Charles North, Acting CEO, Global Partnership for Education delivering Message of Support during the Launch of Nigeria Learning Passport.

Enhancing traditional learning through the Nigeria Learning Passport

In Nigeria, the Federal Ministry of Education has developed the Learning Passport with support from UNICEF and GPE. The Nigeria Learning Passport (NLP) enhances traditional education delivery by enabling a hybrid program involving both classroom-based instruction and remote learning.

The Learning Passport is a digital learning platform with online, mobile, and offline capability that enables continuous access to quality education. It is flexible and adaptable, allowing learners and teachers to easily adopt it as their learning management system or use it to complement existing digital learning platforms.

Students can access a variety of content via a mobile app or web browser. Learning material can then be downloaded onto mobiles, tablets, or computers without connectivity. The platform is open to all children in Nigeria and hosts over 14,000 curriculum mapped instructional and supplementary learning materials for Primary and Secondary school students. The content is offered in English and the Nigerian languages of Hausa, Igbo, and Yoruba.

The upcoming offline version of the Learning Passport will provide an opportunity for learning to students who live in places with intermittent or no internet connectivity – often locations where children find themselves unable to access quality education.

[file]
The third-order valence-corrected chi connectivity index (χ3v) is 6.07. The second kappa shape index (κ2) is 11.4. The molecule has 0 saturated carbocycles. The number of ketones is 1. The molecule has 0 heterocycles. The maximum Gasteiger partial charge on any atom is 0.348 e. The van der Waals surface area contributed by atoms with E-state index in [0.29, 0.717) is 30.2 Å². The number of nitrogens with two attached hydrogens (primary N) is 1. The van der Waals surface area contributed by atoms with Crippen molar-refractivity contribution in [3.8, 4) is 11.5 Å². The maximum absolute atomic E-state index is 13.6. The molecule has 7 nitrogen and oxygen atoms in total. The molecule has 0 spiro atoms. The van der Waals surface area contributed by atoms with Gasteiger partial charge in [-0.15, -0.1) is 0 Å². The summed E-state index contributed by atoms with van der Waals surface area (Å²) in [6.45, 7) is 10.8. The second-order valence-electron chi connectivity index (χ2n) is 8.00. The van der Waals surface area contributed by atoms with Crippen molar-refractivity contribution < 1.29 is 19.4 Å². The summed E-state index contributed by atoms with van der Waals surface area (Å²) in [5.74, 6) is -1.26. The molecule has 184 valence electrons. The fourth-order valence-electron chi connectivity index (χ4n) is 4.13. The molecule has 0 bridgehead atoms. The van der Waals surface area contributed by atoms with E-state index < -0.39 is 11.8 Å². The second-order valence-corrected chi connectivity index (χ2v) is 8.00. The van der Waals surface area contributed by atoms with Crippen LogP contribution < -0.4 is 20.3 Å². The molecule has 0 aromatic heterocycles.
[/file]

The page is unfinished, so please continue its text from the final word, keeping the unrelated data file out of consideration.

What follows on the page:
The NLP makes learning possible even outside the confines of a school which will help address the spiraling numbers of school-age children unable to learn, especially in states where insecurity hinders access to schools. Importantly, Learning Passport provides an opportunity for teachers to access quality teaching guides and resources along with digitized capacity building modules.

The goal is to provide an effective solution to address learning poverty and close equity gaps for children both in school and out of school by enabling quality, inclusive and flexible learning to accommodate students’ diverse needs and learning trajectories. Additionally, over 40,000 teachers have received training on using the Learning Passport along with tools such as lesson plans to empower themselves to support their students by integrating this digital solution meaningfully with quality teaching It is expected that three million students will access the platform in 2022 and at least 12 million by 2025.

With this new platform, the country hopes to recover some of the gains lost during the pandemic and continue to accelerate access to equitable, quality education for every child and youth in Nigeria. The Nigeria Learning Passport is accessible from the Federal Ministry of Education (FME) website at

What children’s say about Nigeria Learning Passport:

 What Children’s say about Nigeria Learning Passport:
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Sub-Saharan Africa: Nigeria

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Having served as a mentor of
NLP platform in Benue State, I affirm that the the NLP programme has gain expedient acceptance among all educational stakeholders such that it has become a household name in the state.
The LP approach of contextualizing learning content by individual state is most encouraging to student as they are able to continue learning with the content of their already established experience. All thanks to FMoE, UNICEF and GPE